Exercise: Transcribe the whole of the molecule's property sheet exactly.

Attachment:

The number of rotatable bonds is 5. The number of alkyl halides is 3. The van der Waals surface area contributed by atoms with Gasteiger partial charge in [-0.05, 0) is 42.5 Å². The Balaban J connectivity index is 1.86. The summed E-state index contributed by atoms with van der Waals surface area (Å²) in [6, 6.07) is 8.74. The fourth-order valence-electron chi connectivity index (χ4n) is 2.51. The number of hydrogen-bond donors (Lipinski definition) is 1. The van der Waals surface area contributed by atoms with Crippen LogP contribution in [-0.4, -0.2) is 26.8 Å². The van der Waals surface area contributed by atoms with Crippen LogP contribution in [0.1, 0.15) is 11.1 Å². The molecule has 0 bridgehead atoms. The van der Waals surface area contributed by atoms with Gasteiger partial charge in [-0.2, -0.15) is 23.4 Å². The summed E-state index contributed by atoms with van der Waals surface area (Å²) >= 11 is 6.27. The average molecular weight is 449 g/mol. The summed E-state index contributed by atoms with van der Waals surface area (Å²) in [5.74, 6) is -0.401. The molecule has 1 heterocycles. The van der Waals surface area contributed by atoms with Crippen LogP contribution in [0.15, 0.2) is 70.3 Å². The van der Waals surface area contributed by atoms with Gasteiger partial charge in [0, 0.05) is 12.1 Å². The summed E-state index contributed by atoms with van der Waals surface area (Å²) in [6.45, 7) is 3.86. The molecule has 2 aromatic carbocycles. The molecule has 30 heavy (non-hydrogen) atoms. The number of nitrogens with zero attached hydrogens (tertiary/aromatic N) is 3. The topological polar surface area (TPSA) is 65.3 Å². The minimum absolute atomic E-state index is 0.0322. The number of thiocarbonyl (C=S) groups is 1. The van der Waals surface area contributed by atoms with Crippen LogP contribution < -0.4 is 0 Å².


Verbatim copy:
The number of rotatable bonds is 5. The number of alkyl halides is 3. The van der Waals surface area contributed by atoms with Gasteiger partial charge in [-0.05, 0) is 42.5 Å². The Balaban J connectivity index is 1.86. The summed E-state index contributed by atoms with van der Waals surface area (Å²) in [6, 6.07) is 8.74. The fourth-order valence-electron chi connectivity index (χ4n) is 2.51. The number of hydrogen-bond donors (Lipinski definition) is 1. The van der Waals surface area contributed by atoms with Crippen LogP contribution in [-0.4, -0.2) is 26.8 Å². The van der Waals surface area contributed by atoms with Crippen LogP contribution in [0.1, 0.15) is 11.1 Å². The molecule has 0 bridgehead atoms. The van der Waals surface area contributed by atoms with Gasteiger partial charge in [-0.2, -0.15) is 23.4 Å². The summed E-state index contributed by atoms with van der Waals surface area (Å²) >= 11 is 6.27. The average molecular weight is 449 g/mol. The summed E-state index contributed by atoms with van der Waals surface area (Å²) in [5.74, 6) is -0.401. The molecule has 1 heterocycles. The van der Waals surface area contributed by atoms with Crippen LogP contribution in [0.15, 0.2) is 70.3 Å². The van der Waals surface area contributed by atoms with Gasteiger partial charge in [0, 0.05) is 12.1 Å². The summed E-state index contributed by atoms with van der Waals surface area (Å²) in [6.45, 7) is 3.86. The molecule has 2 aromatic carbocycles. The molecule has 30 heavy (non-hydrogen) atoms. The number of nitrogens with zero attached hydrogens (tertiary/aromatic N) is 3. The topological polar surface area (TPSA) is 65.3 Å². The minimum absolute atomic E-state index is 0.0322. The number of thiocarbonyl (C=S) groups is 1. The van der Waals surface area contributed by atoms with Crippen LogP contribution < -0.4 is 0 Å².